Over the past several years, Sunrise Medical, Fresno, Calif, has expended great effort testing wheelchair effectiveness in relation to material make-up and design of the product.
Extensive research has been conducted with internal and external testing labs to test the so-called myths of titanium, including titanium’s perceived ability to absorb vibration, perceived weight savings, and perceived durability.
As evidenced by continued record sales, the Quickie Q7™ with its open-frame design, use of 7000 series aluminum, and ShapeLoc technology demonstrates that design, not material alone, produces a better wheelchair, the company says.
Given the market’s overwhelming support of the Quickie Q7 and recently introduced Zippie® Zone™ pediatric wheelchair that uses the same technology, Sunrise has decided to discontinue the Quickie Ti Titanium and Quickie GTi effective December 31.
In the early 1990’s, Sunrise was among the first manufacturer’s to pioneer the use of titanium in wheelchair frame design. In October 2003, it launched the Quickie® Ti Titanium–one of the first titanium open rigid frame chairs–to a favorable market response.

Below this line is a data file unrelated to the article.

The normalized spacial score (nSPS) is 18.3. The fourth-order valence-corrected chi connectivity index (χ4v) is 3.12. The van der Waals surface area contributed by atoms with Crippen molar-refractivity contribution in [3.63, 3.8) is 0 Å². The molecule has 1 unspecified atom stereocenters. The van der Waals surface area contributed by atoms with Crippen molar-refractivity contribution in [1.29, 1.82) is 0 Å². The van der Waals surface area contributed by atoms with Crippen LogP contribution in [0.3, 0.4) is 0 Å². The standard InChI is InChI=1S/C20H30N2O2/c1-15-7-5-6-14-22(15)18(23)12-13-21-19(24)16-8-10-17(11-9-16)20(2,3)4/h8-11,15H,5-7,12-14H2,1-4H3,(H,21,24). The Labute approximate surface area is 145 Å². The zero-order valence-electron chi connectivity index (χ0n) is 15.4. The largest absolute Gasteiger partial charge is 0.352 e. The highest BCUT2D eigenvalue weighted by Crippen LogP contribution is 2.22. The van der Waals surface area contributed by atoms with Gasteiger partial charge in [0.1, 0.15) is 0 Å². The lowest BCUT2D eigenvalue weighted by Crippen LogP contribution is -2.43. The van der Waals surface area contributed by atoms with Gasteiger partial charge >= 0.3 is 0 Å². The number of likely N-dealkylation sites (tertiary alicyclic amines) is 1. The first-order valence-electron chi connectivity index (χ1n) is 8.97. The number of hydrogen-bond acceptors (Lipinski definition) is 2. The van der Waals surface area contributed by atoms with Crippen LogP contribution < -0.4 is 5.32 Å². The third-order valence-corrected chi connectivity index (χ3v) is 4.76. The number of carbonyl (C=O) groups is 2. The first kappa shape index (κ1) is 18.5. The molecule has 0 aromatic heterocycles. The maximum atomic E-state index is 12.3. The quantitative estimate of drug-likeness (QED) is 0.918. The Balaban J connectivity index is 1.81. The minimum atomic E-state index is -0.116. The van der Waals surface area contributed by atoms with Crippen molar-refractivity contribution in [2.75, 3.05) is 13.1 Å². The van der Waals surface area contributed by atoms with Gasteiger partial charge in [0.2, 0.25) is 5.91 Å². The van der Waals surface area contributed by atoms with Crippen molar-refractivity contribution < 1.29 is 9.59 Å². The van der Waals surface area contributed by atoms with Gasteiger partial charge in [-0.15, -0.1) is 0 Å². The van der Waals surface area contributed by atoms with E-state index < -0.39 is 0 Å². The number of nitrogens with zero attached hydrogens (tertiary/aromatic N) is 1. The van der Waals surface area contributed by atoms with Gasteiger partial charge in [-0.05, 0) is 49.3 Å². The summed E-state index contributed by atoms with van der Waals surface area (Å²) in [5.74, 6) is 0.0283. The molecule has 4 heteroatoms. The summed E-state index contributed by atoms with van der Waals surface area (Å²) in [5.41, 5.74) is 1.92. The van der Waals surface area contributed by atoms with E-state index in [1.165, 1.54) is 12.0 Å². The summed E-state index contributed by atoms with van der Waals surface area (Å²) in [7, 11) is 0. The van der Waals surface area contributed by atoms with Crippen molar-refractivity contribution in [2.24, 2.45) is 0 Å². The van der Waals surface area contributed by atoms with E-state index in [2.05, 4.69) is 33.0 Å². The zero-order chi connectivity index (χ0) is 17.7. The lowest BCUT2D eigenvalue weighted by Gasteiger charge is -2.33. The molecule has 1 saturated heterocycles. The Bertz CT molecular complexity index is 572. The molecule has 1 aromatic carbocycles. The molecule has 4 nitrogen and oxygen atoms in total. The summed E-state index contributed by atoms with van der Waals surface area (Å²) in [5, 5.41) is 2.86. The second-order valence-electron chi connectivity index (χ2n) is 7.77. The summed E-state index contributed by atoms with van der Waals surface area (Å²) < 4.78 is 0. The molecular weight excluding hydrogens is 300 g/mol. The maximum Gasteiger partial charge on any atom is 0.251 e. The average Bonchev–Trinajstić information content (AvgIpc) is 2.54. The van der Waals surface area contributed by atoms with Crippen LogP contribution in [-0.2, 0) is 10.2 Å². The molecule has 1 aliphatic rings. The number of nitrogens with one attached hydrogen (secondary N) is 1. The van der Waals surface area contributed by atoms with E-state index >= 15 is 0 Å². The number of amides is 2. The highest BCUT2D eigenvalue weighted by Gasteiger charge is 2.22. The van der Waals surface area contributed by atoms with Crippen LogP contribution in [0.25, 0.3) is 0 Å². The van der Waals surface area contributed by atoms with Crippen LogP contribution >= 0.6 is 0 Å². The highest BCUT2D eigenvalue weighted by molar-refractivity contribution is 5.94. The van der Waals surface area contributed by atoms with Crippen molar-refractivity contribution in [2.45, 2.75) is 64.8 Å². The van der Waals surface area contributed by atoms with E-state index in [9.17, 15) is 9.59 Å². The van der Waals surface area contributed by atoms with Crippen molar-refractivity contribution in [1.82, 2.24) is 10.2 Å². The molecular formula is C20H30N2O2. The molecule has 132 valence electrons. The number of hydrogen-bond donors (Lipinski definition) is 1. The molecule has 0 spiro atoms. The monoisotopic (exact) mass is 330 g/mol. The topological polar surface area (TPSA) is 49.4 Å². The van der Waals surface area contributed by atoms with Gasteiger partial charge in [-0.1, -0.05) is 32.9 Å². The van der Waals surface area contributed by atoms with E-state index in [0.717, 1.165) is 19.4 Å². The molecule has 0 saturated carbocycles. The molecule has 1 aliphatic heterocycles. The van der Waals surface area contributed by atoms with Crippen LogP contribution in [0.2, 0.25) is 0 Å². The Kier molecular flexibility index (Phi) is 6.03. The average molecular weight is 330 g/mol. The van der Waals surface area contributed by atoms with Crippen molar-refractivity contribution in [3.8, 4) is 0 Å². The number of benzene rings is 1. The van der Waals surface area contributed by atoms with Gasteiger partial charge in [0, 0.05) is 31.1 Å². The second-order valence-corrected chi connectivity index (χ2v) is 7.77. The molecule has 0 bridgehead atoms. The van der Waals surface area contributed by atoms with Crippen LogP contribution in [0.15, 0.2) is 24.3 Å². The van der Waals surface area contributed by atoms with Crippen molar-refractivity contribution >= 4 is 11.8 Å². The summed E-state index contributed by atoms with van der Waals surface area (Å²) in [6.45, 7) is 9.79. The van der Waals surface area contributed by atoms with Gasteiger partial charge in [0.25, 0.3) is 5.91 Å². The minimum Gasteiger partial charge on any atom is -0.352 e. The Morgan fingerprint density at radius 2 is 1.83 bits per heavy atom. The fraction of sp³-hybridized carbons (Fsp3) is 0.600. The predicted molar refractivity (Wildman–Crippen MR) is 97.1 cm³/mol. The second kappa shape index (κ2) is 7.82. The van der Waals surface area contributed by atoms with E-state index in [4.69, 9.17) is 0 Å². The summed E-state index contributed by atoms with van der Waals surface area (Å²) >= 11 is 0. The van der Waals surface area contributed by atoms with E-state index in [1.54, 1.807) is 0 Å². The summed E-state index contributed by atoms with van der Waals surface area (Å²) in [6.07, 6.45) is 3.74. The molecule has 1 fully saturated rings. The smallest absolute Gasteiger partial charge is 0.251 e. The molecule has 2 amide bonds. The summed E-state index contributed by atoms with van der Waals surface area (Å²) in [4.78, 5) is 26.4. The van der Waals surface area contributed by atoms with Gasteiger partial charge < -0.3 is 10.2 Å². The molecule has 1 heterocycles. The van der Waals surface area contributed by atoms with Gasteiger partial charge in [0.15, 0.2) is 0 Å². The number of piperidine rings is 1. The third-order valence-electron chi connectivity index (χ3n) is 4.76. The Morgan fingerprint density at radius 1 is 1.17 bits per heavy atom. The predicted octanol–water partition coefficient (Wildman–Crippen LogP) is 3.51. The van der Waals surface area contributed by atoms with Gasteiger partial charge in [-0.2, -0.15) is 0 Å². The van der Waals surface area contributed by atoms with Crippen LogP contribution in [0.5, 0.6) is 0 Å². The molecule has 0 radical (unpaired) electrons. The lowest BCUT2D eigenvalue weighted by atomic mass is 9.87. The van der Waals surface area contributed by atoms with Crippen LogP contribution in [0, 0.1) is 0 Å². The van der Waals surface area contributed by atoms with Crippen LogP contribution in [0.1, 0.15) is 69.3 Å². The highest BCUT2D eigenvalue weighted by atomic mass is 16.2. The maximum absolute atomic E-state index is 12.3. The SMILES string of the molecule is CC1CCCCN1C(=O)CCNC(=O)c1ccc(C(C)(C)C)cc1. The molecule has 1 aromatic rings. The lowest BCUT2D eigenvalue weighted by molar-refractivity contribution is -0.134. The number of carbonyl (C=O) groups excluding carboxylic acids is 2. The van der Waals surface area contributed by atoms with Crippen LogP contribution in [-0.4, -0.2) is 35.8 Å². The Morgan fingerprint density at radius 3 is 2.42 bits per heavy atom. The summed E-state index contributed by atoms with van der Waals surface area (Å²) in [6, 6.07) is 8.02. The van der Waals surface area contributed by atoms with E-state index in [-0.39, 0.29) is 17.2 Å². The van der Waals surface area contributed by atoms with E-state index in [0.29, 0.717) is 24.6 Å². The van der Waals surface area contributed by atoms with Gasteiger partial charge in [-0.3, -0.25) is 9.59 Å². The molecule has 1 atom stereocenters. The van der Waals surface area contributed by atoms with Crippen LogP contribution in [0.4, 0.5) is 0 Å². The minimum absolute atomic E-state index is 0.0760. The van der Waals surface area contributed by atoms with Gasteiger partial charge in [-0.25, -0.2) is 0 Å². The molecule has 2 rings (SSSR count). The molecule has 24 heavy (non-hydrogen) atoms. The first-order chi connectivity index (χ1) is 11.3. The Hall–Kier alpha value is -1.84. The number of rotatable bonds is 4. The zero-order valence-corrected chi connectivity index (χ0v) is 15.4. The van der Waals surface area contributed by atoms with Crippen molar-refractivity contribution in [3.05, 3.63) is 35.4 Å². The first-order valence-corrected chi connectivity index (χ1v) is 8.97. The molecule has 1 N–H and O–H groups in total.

“The Ti Titanium was revolutionary and really transformed the market for users who knew exactly what they wanted in a chair. It was lightweight, easy to maneuver and was a great ride!” says Bob Swiney, a lifetime user of Quickie wheelchairs and a Sunrise Medical regional sales director.
In September 2009 the company launched the Quickie Q7, the lightest weight rigid chair in its portfolio. Through the use of 7000 Series aluminum and ShapeLoc technology, a complete configuration of the Q7, including wheels and wheel locks can weigh as low as 12.75 pounds. The market response was again outstanding, and Swiney is riding a Quickie Q7.
Videos summarizing the results of the extensive research can be found by visiting www.sunrisemedical.com and clicking on the Web banner titled Material vs. Design.